Additive for green molding sand
A foundry green molding sand composition comprising molding sand, clay and water uniformly admixed with a composition of an alkali metal salt of carboxyhexose or carboxyheptose and an alkanoate salt of magnesium and/or lithium in amounts and proportions sufficient to impart improved green sand properties to said compositions. In the preferred embodiment, the composition is added in the form of about a 50% aqueous solution of sodium glucoheptonate and magnesium acetate which are present in the solution in a weight ratio of about 2:1.
As is well known, the foundry art is that art dealing with the formation of metal articles by casting processes wherein molten metal is poured into a mold and the metal is cooled to allow it to solidify. By far the largest quantity of castings are made by processes in which the mold is formed from sand, i.e., by sand casting processes. There are several different sand casting processes, but the one employed most often is that employing green molding sand.
Green molding sand has been defined as a "plastic mixture of sand grains, clay, water and other materials which can be used for molding and casting processes. The sand is called `green` because of the moisture present and is thus distinguished from dry sand." (Heine et al., "Principles of Metal Casting," McGraw-Hill Book Co., Inc., New York (1955), p. 22). Green sand has also been defined as a "naturally bonded sand or a compounded molding-sand mixture which has been tempered with water for use while still in the damp or wet condition." ("Molding Methods and Materials," 1st Ed., The American Foundrymens' Society, Des Plaines (1962)). Such a sand contains water or moisture both in the mold-forming stage and in the metal casting phase. As employed herein, the term "foundry green molding sand" has reference to green molding sands of the type known to and employed by those of ordinary skill in the foundry art comprising molding sand and clay and tempered with water.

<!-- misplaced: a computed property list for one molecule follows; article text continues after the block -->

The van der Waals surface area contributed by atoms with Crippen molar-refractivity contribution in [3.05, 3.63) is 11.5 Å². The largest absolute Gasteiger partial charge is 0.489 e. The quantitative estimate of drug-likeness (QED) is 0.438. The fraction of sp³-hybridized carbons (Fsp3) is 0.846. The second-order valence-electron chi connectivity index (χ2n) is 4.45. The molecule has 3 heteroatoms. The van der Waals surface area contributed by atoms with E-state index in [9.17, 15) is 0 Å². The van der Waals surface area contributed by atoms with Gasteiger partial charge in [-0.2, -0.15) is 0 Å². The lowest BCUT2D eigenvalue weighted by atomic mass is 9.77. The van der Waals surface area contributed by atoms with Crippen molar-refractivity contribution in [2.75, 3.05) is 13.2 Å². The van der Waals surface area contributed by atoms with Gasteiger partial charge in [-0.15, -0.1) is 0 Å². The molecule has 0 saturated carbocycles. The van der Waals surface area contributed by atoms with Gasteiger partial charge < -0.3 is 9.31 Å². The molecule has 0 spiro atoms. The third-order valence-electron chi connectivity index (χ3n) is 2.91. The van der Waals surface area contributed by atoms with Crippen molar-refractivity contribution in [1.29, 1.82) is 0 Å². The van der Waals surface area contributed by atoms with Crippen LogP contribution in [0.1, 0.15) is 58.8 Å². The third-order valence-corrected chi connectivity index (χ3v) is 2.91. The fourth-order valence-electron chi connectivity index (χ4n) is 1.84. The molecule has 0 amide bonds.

As is evident from the foregoing, the essential components of a foundry green molding sand are molding sand, clay and water. The molding sand, which usually is a silica sand (e.g., quartz), but which may be a zircon, olivine or other refractory particulate material having mesh sizes commonly in the range of from about 6 to about 270 mesh, serves largely as a filler and provides the body of the mold. The clay, which is a finely divided (normally less than about 2 microns) material such as montmorillonite (bentonite), illite, kaolinite, fire clay and the like, when plasticized with water, serves as a binder for the sand grains, and imparts the physical strength necessary to enable use of the green molding sand as a mold material. Ordinarily, green molding sands contain from about 5 to about 20 weight percent clay, based upon sand, and sufficient water, normally not greater than about 8 weight percent, based upon sand, to achieve the desired plasticity and other physical properties. The amount of temper water normally is greater when naturally-bonded sands are employed than when synthetic sands are employed.
There are a number of properties which are desired in foundry green molding sands. Among the most important are:
1. Good flowability or compactibility to permit easy pouring of the sand and to allow the sand to move against the pattern under compacting forces;
2. Good physical strength after compaction to permit the mold to retain its shape after removal of the pattern and during casting;
3. Dimensional stability during the casting process;
4. Good internal cohesion of the sand grains and poor adhesion of the sand grains to the cast article; and
5. Good collapsibility after casting to facilitate shakeout.
There are, of course, subsidiary properties which are related to these properties, including compressive strength, permeability, compactibility, mold hardness, green shear, deformation, peel, and the like. In general, a green molding sand typically has properties within the following ranges:
______________________________________ Green Compression Strength 4-40 psi Green Shear Strength 0.5-10 psi Deformation 0.005-0.04 in/in Permeability 6.5-400 Dry Compression Strength 50-200+ psi Compactibility 35-65% ______________________________________